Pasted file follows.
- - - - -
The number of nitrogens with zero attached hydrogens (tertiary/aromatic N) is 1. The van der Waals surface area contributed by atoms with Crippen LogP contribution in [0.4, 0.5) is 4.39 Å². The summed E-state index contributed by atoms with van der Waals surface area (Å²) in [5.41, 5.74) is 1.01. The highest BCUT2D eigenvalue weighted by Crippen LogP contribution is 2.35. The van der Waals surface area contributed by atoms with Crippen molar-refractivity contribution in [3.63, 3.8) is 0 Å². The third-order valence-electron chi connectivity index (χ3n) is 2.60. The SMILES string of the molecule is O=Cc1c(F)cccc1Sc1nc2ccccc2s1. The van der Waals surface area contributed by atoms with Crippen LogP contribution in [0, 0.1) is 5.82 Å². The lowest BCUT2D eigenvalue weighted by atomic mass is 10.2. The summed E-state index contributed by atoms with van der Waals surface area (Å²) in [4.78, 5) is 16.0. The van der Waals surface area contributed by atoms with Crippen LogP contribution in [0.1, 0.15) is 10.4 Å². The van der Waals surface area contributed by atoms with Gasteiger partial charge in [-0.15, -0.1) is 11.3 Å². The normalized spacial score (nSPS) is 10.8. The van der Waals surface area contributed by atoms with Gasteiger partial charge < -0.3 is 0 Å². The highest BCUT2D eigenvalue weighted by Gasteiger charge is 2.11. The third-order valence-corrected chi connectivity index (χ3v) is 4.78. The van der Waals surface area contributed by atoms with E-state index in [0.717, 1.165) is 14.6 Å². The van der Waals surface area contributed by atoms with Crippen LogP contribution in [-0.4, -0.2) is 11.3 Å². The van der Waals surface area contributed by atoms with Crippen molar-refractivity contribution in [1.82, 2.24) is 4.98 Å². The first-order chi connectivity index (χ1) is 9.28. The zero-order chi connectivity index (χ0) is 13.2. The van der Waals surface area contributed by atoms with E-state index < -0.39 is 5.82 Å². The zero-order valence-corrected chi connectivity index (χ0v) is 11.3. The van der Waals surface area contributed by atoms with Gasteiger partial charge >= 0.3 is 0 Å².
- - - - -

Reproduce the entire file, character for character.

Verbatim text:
The number of nitrogens with zero attached hydrogens (tertiary/aromatic N) is 1. The van der Waals surface area contributed by atoms with Crippen LogP contribution in [0.4, 0.5) is 4.39 Å². The summed E-state index contributed by atoms with van der Waals surface area (Å²) in [5.41, 5.74) is 1.01. The highest BCUT2D eigenvalue weighted by Crippen LogP contribution is 2.35. The van der Waals surface area contributed by atoms with Crippen molar-refractivity contribution in [3.63, 3.8) is 0 Å². The third-order valence-electron chi connectivity index (χ3n) is 2.60. The SMILES string of the molecule is O=Cc1c(F)cccc1Sc1nc2ccccc2s1. The van der Waals surface area contributed by atoms with Crippen LogP contribution in [0, 0.1) is 5.82 Å². The lowest BCUT2D eigenvalue weighted by atomic mass is 10.2. The summed E-state index contributed by atoms with van der Waals surface area (Å²) in [4.78, 5) is 16.0. The van der Waals surface area contributed by atoms with Crippen LogP contribution in [0.1, 0.15) is 10.4 Å². The van der Waals surface area contributed by atoms with Gasteiger partial charge in [-0.15, -0.1) is 11.3 Å². The normalized spacial score (nSPS) is 10.8. The van der Waals surface area contributed by atoms with Gasteiger partial charge < -0.3 is 0 Å². The highest BCUT2D eigenvalue weighted by Gasteiger charge is 2.11. The third-order valence-corrected chi connectivity index (χ3v) is 4.78. The van der Waals surface area contributed by atoms with E-state index in [0.717, 1.165) is 14.6 Å². The van der Waals surface area contributed by atoms with Crippen LogP contribution in [-0.4, -0.2) is 11.3 Å². The van der Waals surface area contributed by atoms with Crippen molar-refractivity contribution in [1.82, 2.24) is 4.98 Å². The first-order chi connectivity index (χ1) is 9.28. The zero-order chi connectivity index (χ0) is 13.2. The van der Waals surface area contributed by atoms with E-state index < -0.39 is 5.82 Å². The zero-order valence-corrected chi connectivity index (χ0v) is 11.3. The van der Waals surface area contributed by atoms with Gasteiger partial charge >= 0.3 is 0 Å².